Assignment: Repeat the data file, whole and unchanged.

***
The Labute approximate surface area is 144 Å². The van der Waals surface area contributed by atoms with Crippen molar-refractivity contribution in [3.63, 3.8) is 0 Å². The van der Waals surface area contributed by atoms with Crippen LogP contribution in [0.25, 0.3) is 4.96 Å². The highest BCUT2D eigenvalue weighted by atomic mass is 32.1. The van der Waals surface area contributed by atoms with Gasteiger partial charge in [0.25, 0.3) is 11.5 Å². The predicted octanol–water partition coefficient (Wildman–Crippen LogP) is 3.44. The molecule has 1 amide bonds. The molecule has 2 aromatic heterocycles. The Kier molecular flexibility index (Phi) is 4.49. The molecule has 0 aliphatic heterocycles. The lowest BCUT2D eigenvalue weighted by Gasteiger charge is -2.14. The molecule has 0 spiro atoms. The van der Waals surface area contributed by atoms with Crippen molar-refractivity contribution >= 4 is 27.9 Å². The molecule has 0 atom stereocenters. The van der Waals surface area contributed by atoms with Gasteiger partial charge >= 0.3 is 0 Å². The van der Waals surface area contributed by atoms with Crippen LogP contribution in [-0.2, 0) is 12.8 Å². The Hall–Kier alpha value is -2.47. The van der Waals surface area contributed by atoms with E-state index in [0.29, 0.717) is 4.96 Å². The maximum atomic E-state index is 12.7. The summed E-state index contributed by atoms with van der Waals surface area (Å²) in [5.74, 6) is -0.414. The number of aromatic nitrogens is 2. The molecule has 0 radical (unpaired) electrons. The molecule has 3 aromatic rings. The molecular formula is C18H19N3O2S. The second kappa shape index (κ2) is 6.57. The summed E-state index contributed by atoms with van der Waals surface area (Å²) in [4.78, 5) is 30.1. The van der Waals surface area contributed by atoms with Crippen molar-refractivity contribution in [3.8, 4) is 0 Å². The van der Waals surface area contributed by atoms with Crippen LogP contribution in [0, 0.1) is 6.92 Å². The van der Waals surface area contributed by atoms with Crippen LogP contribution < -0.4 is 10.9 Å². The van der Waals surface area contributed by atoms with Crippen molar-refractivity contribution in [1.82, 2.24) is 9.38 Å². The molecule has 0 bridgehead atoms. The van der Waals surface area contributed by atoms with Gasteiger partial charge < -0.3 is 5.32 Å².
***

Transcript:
The Labute approximate surface area is 144 Å². The van der Waals surface area contributed by atoms with Crippen molar-refractivity contribution in [3.63, 3.8) is 0 Å². The van der Waals surface area contributed by atoms with Crippen LogP contribution in [0.25, 0.3) is 4.96 Å². The highest BCUT2D eigenvalue weighted by atomic mass is 32.1. The van der Waals surface area contributed by atoms with Gasteiger partial charge in [0.25, 0.3) is 11.5 Å². The predicted octanol–water partition coefficient (Wildman–Crippen LogP) is 3.44. The molecule has 1 amide bonds. The molecule has 2 aromatic heterocycles. The Kier molecular flexibility index (Phi) is 4.49. The molecule has 0 aliphatic heterocycles. The lowest BCUT2D eigenvalue weighted by Gasteiger charge is -2.14. The molecule has 0 spiro atoms. The van der Waals surface area contributed by atoms with Crippen molar-refractivity contribution >= 4 is 27.9 Å². The molecule has 0 atom stereocenters. The van der Waals surface area contributed by atoms with Gasteiger partial charge >= 0.3 is 0 Å². The van der Waals surface area contributed by atoms with Crippen LogP contribution in [-0.2, 0) is 12.8 Å². The Hall–Kier alpha value is -2.47. The van der Waals surface area contributed by atoms with E-state index in [0.29, 0.717) is 4.96 Å². The maximum atomic E-state index is 12.7. The summed E-state index contributed by atoms with van der Waals surface area (Å²) in [5.74, 6) is -0.414. The number of aromatic nitrogens is 2. The molecule has 0 radical (unpaired) electrons. The molecule has 3 aromatic rings. The molecular formula is C18H19N3O2S. The second kappa shape index (κ2) is 6.57. The summed E-state index contributed by atoms with van der Waals surface area (Å²) in [4.78, 5) is 30.1. The van der Waals surface area contributed by atoms with Crippen molar-refractivity contribution in [3.8, 4) is 0 Å². The van der Waals surface area contributed by atoms with Crippen LogP contribution in [0, 0.1) is 6.92 Å². The van der Waals surface area contributed by atoms with Crippen LogP contribution < -0.4 is 10.9 Å². The van der Waals surface area contributed by atoms with Crippen molar-refractivity contribution in [1.82, 2.24) is 9.38 Å². The molecule has 0 bridgehead atoms. The van der Waals surface area contributed by atoms with Gasteiger partial charge < -0.3 is 5.32 Å².